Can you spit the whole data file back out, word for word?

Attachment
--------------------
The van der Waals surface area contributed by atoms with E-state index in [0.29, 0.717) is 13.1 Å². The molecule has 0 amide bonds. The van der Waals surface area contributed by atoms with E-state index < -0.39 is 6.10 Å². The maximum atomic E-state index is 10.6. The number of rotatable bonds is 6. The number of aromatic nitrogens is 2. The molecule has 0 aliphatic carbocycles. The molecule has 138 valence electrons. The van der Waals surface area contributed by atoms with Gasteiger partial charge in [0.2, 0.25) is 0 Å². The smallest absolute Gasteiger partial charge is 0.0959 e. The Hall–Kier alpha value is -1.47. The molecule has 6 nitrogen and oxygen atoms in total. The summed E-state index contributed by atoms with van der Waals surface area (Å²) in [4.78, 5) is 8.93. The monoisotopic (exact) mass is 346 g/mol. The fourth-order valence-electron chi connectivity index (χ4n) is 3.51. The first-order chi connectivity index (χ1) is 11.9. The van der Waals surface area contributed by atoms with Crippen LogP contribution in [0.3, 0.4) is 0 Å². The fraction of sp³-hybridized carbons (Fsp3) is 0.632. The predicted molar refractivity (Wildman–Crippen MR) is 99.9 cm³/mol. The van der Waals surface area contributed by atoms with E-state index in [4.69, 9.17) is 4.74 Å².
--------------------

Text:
The van der Waals surface area contributed by atoms with E-state index in [0.29, 0.717) is 13.1 Å². The molecule has 0 amide bonds. The van der Waals surface area contributed by atoms with E-state index < -0.39 is 6.10 Å². The maximum atomic E-state index is 10.6. The number of rotatable bonds is 6. The number of aromatic nitrogens is 2. The molecule has 0 aliphatic carbocycles. The molecule has 138 valence electrons. The van der Waals surface area contributed by atoms with Gasteiger partial charge in [0.2, 0.25) is 0 Å². The smallest absolute Gasteiger partial charge is 0.0959 e. The Hall–Kier alpha value is -1.47. The molecule has 6 nitrogen and oxygen atoms in total. The summed E-state index contributed by atoms with van der Waals surface area (Å²) in [4.78, 5) is 8.93. The monoisotopic (exact) mass is 346 g/mol. The fourth-order valence-electron chi connectivity index (χ4n) is 3.51. The first-order chi connectivity index (χ1) is 11.9. The van der Waals surface area contributed by atoms with Crippen LogP contribution in [0.3, 0.4) is 0 Å². The fraction of sp³-hybridized carbons (Fsp3) is 0.632. The predicted molar refractivity (Wildman–Crippen MR) is 99.9 cm³/mol. The van der Waals surface area contributed by atoms with E-state index in [4.69, 9.17) is 4.74 Å².